Oh dear. I ended up with a sermon, when all I wanted to do was try and put things in perspective! Sorry to you all - I'm awaiting the Molotovs! ( now where's that hotdog with all the trimmings and the deep-fried chicken and bacon salad with parmesan croutons....)
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Old 09-04-2006, 07:24 PM   #4
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I just think that Bittman is off base. The preference for white rice has nothing to do with nutrition and everything to do with tradition. Most people through out the world eat only white rice, even though most of the nutrition is in the bran layer. I suspect that many people would not like brown rice, simply because they've never had it before and would find that it doesn't taste like they think rice should. It is different -- brown rice is much more flavorful than white.

In any case, I wonder how Mr. Bittman would explain the preference for white rice through out Asia and the Indian subcontinent, even among the hungry masses.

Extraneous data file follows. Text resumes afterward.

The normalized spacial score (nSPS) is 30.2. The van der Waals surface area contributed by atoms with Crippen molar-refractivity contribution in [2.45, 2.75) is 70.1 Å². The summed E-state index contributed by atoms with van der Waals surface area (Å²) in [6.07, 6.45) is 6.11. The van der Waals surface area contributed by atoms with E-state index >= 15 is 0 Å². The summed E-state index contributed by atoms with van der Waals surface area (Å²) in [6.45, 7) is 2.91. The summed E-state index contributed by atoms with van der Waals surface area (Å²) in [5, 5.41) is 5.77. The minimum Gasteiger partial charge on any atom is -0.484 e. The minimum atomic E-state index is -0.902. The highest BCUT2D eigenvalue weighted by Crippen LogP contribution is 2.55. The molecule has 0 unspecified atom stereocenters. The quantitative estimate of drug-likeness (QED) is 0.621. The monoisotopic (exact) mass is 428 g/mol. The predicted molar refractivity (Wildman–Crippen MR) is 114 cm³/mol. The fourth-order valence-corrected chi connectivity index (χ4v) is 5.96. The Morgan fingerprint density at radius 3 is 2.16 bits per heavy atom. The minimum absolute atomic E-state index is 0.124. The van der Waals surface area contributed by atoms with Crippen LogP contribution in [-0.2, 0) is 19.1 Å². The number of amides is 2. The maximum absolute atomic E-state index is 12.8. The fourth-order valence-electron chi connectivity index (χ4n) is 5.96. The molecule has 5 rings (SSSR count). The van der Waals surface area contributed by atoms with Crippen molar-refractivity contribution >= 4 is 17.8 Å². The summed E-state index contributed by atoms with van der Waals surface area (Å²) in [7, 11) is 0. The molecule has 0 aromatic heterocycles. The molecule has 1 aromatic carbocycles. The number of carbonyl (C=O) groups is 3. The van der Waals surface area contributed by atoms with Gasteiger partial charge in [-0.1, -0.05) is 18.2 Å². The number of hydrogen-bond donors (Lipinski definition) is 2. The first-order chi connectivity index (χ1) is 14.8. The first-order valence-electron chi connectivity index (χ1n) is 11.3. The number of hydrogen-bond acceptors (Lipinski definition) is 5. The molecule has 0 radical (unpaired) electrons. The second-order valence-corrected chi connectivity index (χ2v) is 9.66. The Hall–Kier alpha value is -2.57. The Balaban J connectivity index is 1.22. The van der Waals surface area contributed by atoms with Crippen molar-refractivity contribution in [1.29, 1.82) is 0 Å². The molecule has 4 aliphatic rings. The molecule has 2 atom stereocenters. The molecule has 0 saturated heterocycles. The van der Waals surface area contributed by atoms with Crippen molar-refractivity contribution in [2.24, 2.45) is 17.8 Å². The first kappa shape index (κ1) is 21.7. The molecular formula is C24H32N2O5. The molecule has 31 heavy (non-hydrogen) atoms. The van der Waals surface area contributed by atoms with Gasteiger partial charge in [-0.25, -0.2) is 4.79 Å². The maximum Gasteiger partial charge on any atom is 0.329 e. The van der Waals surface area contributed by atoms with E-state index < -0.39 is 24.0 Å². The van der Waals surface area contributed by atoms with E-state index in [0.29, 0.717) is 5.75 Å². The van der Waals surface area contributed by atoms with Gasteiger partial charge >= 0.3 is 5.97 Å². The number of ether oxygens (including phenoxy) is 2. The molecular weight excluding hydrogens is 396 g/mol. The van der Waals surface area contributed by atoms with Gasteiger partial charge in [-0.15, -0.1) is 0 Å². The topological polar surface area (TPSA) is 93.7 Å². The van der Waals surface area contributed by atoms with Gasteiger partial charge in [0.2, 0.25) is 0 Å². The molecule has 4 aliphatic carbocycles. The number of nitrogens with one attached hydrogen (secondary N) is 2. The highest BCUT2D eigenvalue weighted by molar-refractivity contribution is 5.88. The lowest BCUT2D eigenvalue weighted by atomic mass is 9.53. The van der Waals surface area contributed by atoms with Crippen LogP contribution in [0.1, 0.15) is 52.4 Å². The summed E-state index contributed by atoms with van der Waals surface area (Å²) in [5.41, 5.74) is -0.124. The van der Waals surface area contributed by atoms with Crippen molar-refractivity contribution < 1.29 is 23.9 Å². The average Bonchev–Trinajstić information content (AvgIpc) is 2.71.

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Old 09-04-2006, 07:30 PM   #5
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When I do make brown rice I do it specifically because it is healthier and more nutritious than white rice.
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Old 09-04-2006, 07:33 PM   #6
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When I make brown rice, it's because I like it. But, I'm a child of the 60s, and I even think tofu is good!

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Old 09-04-2006, 07:42 PM   #7
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I always make brown rice.

I really try to check the food counts of the meals I prepare. I don't always do it but getting the nutritional information of the foods is very important to me.